At Help for Health Hospice, we believe patients have the right to dignity and respect, decision making, privacy, financial information, and quality of care.
- Considerate and respectful care.
- Obtain current information concerning your diagnosis, treatment, and prognosis in terms that you can understand.
- Receive information necessary to give informed consent to hospice treatment, with a full understanding that hospice care is not curative in purpose, but is designed to alleviate pain and discomfort and to relieve symptoms.
- Receive care provided under the direction of your personal physician and/or hospice medical director by staff and volunteers who are qualified.
- Have your values, preferences and way of life respected and incorporated into your plan of care. Help for Health Hospice shall not impose or dictate their values or belief system on you or your family.
- Participate in development and revision of the plan of care and to have your caregivers involved in the planning and provision of care.
- Remain as comfortable as possible.
- Every consideration of privacy, security and confidentiality of information with regard to medical, personal and family matters.
- Refuse treatment to the extent permitted by law and to be informed of the medical consequences of such refusal. The right to revoke consent for hospice care.
- Voice grievances free from restraint, interference, coercion, discrimination or reprisal by or from hospice staff and administration.
- Be served without regard to race, color, national origin, gender, handicap, age, disease or sexual preference.
- Be involved in resolving conflicts about care of service.
- Choose whether or not to participate in a prompt and orderly transfer to another level of care or organization.
- Have your property respected.
- Be informed of the length of services or changes in charges not covered by Medicare/Insurance.
- That your reports of pain will be believed and responded to quickly.
- Receive information about pain and pain relief measures.
- Make information about pain and pain relief measures.
- Have a concerned staff committed to pain prevention and management.
- Make informed decisions about proposed and ongoing care and services.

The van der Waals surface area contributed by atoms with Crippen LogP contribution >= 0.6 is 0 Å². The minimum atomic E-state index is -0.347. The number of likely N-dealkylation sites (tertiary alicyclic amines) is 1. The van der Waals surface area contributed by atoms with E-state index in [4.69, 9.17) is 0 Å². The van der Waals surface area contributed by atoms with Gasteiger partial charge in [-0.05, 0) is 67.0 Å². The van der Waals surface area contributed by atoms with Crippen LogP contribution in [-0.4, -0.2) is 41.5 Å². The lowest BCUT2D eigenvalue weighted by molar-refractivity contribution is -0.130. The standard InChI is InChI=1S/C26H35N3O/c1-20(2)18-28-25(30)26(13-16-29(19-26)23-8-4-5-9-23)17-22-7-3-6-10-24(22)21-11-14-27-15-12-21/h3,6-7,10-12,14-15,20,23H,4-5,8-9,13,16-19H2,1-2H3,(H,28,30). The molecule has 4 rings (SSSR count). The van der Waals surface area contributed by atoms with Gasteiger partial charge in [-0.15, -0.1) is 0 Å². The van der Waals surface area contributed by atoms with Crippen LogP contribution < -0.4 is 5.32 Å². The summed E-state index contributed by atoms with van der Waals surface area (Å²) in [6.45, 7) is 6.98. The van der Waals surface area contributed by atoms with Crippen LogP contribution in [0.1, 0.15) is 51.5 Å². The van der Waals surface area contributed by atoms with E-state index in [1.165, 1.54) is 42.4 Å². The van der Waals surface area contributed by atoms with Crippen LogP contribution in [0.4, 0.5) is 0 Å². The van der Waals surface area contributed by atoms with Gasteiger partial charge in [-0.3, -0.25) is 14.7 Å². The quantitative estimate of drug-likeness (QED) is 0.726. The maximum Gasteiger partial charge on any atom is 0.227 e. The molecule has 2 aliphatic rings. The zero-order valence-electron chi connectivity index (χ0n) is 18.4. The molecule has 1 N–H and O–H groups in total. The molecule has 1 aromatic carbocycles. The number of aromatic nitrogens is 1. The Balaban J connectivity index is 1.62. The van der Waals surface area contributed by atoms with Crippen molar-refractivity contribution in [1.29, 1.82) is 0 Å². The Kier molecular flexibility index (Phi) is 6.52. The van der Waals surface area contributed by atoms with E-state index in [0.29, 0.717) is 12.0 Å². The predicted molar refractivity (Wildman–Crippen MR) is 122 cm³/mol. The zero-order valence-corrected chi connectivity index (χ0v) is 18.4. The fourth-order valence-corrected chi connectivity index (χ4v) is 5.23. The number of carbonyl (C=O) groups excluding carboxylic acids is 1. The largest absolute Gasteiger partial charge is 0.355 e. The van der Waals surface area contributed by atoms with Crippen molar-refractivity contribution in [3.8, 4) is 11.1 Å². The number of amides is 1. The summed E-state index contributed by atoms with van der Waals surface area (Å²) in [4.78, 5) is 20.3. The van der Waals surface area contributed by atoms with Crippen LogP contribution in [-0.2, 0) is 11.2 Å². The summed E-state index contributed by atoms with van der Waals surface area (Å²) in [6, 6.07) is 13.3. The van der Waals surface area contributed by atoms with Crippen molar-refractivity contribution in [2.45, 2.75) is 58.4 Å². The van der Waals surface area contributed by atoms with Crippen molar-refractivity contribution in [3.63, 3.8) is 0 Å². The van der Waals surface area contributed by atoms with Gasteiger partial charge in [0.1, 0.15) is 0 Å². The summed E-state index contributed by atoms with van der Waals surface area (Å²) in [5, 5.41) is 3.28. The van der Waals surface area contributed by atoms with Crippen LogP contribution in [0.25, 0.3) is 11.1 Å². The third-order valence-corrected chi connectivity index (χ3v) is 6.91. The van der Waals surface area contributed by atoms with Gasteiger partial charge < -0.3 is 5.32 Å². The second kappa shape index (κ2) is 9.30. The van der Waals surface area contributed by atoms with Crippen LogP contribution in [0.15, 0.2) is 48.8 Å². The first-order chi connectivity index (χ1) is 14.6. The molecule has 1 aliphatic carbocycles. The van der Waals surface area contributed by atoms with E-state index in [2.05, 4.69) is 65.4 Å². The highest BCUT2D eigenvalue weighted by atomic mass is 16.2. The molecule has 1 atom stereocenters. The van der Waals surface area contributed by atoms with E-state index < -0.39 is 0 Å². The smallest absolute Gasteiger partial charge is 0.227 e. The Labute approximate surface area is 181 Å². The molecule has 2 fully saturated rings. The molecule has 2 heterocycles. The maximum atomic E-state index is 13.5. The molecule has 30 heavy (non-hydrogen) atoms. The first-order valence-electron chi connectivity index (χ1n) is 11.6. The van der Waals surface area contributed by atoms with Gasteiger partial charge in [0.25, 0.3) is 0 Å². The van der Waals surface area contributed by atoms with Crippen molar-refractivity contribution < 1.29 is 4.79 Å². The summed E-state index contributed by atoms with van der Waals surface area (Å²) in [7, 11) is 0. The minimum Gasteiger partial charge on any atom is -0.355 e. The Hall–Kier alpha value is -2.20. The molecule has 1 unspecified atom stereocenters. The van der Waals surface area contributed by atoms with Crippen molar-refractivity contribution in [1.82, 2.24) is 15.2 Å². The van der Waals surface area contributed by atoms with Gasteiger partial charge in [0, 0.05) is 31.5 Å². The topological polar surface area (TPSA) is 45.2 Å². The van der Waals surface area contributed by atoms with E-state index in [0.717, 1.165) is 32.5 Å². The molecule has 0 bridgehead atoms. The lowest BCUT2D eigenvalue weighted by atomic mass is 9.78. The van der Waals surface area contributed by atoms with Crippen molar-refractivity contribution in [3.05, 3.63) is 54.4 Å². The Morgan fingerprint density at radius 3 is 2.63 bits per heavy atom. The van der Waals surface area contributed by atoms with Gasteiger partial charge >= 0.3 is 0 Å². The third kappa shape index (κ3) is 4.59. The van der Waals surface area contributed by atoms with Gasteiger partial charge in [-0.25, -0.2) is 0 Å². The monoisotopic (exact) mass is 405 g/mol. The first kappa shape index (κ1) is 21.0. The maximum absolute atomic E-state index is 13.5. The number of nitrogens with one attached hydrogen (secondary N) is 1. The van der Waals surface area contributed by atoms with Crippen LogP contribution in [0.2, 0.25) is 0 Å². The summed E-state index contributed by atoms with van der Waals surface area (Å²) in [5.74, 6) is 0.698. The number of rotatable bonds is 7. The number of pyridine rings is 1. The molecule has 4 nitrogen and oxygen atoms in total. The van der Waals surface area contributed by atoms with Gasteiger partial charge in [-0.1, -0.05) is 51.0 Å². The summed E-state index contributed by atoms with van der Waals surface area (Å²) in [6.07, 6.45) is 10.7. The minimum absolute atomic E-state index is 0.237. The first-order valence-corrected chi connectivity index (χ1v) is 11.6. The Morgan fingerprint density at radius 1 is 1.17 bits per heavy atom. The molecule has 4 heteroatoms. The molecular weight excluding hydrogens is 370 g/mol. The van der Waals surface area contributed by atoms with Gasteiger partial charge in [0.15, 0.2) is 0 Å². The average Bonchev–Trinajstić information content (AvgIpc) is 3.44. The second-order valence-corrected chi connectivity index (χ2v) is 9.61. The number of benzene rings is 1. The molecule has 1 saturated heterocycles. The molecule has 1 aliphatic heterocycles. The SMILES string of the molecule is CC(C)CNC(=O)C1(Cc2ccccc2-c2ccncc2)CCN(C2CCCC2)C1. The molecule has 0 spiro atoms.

- Formulate advance directives as appropriate to the care and services.
- Be notified of the potential benefits, risks and effects of the care of services provided, their likelihood of success and problems.
Sometimes Help for Health Hospice is no longer a good healthcare fit for patients and patients may come off of or change hospice services for the following:
DISCHARGE: We will discharge patients in situations in which we determine hospice is no longer able to serve them or if the Hospice team determines that life expectancy has lengthened. A patient may voluntarily choose to leave the hospice program at any time. When choosing to leave the program, the hospice staff will assist patients and their families with a plan for care after discharge.
REVOCATION: If at any time a patient wishes to revoke hospice and return to traditional care, they may do so by signing a revocation form. The remaining benefits days in the current election period will be forfeit if/when a revocation form is signed. Hospice can be resumed at a later date if a patient and/or doctor determines it to be necessary.
TRANSFER: If a patient is on hospice and is relocating to another area, a transfer to another hospice service can be arranged and the benefit days will continue in the current election period.
Please contact Help for Health at 307-856-1206 if you have concerns or complaints about services you are receiving. Please review Help for Health's Notice of Privacy Practices pamphlet to learn more about ways in which we protect your privacy.